Monday, September 27, 2010

Saying NO to Japanese pockets

Against all your wise advice, I've cut out the coat and started construction.  BTW here's a photo of the design.  Black flannel... Yawn.  Maybe now you can see why a contrasting collar might bring this severe design a little life.  One of the photos shows the wool glen plaid fabric that I'll be using for the upper collar.  It's shot through with rust and purple, so it coordinates nicely.  The first step in construction is the welt/flap pockets.  Thank goodness I did a dry run on the muslin.  These have to be the most over complicated pockets in the world, and I immediately went running to my Bishop Method book for advice and a more reasonable alternative.  According to Edna only 3 pieces are required, an upper and lower pocket and the welt.  The Japanese nightmare consists of 5 pieces, one of which is a piece of the fashion fabric sewn inside the pocket that will never be seen.  Sorry, that step is out.  I did keep an interfaced piece of my fabric placed above the pocket and held in place with top stitching.  Because this is a Fall coat, and I love warm hands, I used flannel for the lower pocket and a piece of lining material for the upper pocket.  I'm glad this step is over.  The next challenge will be an inside chest pocket, but I will need to cut out part of the lining before attempting it.  

Thursday, September 23, 2010

The agony of grain perfection defeat

Getting this project off the ground has been a challenge.  It should have been cut out and half sewn by now.  Hmmm.  wasn't this supposed to be my Fall coat?  The sticking point has been that, try as I might, I can't align the grain of this fabric.  Nothing so far has been easy.  The weft fibers on this brushed twill are very fine and fragile, so I was unable to pull a thread across the width of the cloth.  Instead I had to tear the fabric.  But what I assumed would be a little 1/2" strip turned into a whopping triangular hunk about 8" wide.  With the ends basted together a la Edna Bishop the fabric skews off on an impossible angle.  Hopefully the pictures give you the idea.  I immediately ran to the Pattern Review message board and received a variety of responses on how to remedy this problem.  The most common suggestion was to dampen the whole mess and try to stretch / coax it back into shape.  Using the London Shrink method I rewet the cloth and struggled with it for over an hour.  All the pulling, smoothing and swearing was to no avail.  Then I attempted to subdue the beast with the iron.  I surrender!  There is just no way to turn this giant twill parallelogram into a neat perfectly aligned rectangle.  Sorry Edna!  I've folded the cloth down the center, aligned the selvedges and will cut out the imperfect coat.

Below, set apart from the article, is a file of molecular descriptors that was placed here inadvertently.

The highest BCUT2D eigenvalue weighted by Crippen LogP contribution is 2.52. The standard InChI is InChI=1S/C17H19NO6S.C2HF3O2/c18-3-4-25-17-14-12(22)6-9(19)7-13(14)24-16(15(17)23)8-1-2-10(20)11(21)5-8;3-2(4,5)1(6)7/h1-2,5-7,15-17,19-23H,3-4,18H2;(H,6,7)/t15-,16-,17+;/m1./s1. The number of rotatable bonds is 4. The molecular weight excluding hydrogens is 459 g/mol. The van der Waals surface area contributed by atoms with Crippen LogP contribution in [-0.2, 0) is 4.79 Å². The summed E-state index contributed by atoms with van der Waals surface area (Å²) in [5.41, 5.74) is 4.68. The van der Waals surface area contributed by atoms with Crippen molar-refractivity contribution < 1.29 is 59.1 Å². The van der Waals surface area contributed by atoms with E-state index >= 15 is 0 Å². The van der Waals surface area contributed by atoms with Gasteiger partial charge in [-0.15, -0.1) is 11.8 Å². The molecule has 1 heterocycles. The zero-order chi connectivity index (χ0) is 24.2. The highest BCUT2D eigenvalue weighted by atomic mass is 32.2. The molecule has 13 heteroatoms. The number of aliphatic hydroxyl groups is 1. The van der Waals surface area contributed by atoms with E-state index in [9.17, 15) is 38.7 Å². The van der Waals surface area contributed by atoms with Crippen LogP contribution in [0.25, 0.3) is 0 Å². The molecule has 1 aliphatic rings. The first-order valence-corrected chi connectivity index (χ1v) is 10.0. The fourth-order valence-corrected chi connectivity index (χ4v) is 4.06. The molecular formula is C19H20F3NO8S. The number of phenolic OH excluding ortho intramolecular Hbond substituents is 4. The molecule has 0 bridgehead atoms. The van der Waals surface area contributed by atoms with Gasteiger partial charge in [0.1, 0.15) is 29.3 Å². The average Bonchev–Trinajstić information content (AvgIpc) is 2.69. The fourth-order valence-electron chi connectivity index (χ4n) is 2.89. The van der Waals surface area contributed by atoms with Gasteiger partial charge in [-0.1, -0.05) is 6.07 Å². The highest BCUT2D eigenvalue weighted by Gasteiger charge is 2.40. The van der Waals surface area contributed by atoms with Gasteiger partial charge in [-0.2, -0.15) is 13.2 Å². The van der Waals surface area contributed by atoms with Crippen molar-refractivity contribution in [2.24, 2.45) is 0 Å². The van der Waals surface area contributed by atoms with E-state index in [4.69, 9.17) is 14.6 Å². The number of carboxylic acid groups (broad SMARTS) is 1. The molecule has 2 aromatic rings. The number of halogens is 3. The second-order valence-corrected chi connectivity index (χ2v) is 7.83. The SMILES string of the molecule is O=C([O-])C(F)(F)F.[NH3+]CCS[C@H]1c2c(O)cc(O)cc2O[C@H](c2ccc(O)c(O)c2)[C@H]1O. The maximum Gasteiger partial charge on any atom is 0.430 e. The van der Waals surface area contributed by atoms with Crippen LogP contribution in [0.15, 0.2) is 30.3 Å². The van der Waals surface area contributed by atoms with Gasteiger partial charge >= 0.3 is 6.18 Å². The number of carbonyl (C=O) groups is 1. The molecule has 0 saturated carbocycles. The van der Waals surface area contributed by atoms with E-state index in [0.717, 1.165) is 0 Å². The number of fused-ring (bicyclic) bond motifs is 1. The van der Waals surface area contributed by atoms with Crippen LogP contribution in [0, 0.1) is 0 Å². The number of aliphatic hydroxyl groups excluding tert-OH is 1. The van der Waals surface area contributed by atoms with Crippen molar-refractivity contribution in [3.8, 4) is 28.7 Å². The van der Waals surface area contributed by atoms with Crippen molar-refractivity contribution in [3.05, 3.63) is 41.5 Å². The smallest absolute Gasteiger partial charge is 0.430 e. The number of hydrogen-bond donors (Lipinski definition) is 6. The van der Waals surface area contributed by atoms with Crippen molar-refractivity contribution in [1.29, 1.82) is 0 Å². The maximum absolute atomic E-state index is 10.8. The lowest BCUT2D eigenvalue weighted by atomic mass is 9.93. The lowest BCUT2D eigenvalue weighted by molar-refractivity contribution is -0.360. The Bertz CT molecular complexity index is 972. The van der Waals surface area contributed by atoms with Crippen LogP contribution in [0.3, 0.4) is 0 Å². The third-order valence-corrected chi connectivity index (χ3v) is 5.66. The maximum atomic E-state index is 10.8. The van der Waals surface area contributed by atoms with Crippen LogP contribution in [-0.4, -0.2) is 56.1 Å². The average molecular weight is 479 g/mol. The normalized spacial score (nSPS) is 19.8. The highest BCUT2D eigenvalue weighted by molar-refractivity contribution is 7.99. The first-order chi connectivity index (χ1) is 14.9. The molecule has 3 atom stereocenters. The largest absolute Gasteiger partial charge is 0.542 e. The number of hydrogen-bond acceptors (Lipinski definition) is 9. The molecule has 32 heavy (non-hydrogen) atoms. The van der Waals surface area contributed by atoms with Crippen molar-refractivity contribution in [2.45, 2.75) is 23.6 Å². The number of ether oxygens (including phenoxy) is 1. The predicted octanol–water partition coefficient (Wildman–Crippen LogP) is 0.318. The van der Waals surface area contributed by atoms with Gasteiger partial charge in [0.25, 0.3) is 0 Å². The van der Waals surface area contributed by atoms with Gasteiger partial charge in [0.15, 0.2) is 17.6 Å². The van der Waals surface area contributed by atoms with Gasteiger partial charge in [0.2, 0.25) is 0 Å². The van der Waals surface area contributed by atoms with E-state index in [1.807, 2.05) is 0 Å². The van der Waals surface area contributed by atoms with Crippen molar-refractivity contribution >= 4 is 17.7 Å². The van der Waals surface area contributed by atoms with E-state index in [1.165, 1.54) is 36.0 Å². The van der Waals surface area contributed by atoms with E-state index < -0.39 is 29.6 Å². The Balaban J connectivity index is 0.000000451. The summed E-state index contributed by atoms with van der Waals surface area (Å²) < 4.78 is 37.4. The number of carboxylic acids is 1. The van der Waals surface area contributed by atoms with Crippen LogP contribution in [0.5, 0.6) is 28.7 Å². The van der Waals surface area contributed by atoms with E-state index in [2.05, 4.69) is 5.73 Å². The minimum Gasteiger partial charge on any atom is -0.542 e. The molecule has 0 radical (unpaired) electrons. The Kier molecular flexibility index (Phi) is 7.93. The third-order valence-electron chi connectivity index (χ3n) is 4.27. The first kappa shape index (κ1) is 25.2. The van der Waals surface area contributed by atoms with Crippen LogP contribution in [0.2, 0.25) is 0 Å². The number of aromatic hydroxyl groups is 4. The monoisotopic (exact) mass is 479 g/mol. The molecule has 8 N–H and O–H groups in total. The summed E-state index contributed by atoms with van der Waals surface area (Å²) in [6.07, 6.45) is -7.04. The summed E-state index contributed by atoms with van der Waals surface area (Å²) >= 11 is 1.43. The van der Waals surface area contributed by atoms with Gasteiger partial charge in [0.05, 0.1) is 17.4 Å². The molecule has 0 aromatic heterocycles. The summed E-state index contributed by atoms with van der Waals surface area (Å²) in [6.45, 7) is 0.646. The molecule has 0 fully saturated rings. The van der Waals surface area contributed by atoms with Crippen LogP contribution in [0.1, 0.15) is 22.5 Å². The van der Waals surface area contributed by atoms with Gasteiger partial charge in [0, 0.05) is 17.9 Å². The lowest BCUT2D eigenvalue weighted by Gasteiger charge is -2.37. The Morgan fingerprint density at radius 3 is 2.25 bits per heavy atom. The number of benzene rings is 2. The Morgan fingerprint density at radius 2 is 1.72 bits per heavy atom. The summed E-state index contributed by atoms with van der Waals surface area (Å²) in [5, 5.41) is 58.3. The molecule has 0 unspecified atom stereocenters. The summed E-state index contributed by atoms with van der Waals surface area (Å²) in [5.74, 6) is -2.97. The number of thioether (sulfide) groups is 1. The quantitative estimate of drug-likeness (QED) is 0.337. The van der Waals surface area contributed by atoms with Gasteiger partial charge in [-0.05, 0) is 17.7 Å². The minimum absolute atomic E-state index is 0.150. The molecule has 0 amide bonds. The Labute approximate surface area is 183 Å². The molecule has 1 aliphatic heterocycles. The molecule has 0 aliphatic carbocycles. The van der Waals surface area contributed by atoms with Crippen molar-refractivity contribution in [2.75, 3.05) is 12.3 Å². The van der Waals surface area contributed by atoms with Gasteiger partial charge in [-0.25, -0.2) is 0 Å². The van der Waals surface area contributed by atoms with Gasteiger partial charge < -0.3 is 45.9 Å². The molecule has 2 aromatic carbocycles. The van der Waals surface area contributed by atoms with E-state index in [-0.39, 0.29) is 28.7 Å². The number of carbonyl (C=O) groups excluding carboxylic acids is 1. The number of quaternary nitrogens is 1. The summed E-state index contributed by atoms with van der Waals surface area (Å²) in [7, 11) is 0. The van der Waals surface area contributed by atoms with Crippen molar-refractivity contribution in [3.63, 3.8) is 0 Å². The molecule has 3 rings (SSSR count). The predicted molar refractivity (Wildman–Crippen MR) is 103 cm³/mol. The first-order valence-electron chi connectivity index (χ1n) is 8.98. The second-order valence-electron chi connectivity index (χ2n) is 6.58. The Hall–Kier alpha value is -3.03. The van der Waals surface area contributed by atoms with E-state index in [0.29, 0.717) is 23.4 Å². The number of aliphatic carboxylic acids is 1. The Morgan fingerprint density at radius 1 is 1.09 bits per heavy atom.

Thursday, September 9, 2010

I'm just here to draw your blood

I've finished the muslin for coat #2.  It has all the charms of a phlebotomist's lab coat.  I hope you're not squeamish at the thought of blood!  I was actually able to incorporate the adjustments that I made to the duffle coat "on the fly" so to speak.  I added 1/2" to the shoulder width, and an additional 4" around.  The fit may be a bit snug with a sweater and flannel shirt, but the raglan sleeves have me totally intimidated, and I have that "quit while you're ahead" feeling.  The sleeves ended up about 1" too long, an easy fix.  Even though this seems like a lot of work, I've really come to see the value in making a fitting muslin.  In the case of this coat, it's helped me figure out the whole placket front.  (How do the buttons get hidden???) I also know that the collar is going to be major challenge.  Speaking of the collar, I'm going to be shopping for a contrasting fabric for the upper collar.  Corduroy or maybe wool in a contrasting color.  Plaid? This coat is screaming for a little "zing".  

Tuesday, August 31, 2010

The hottest day of the Summer, so why not model the finished coat!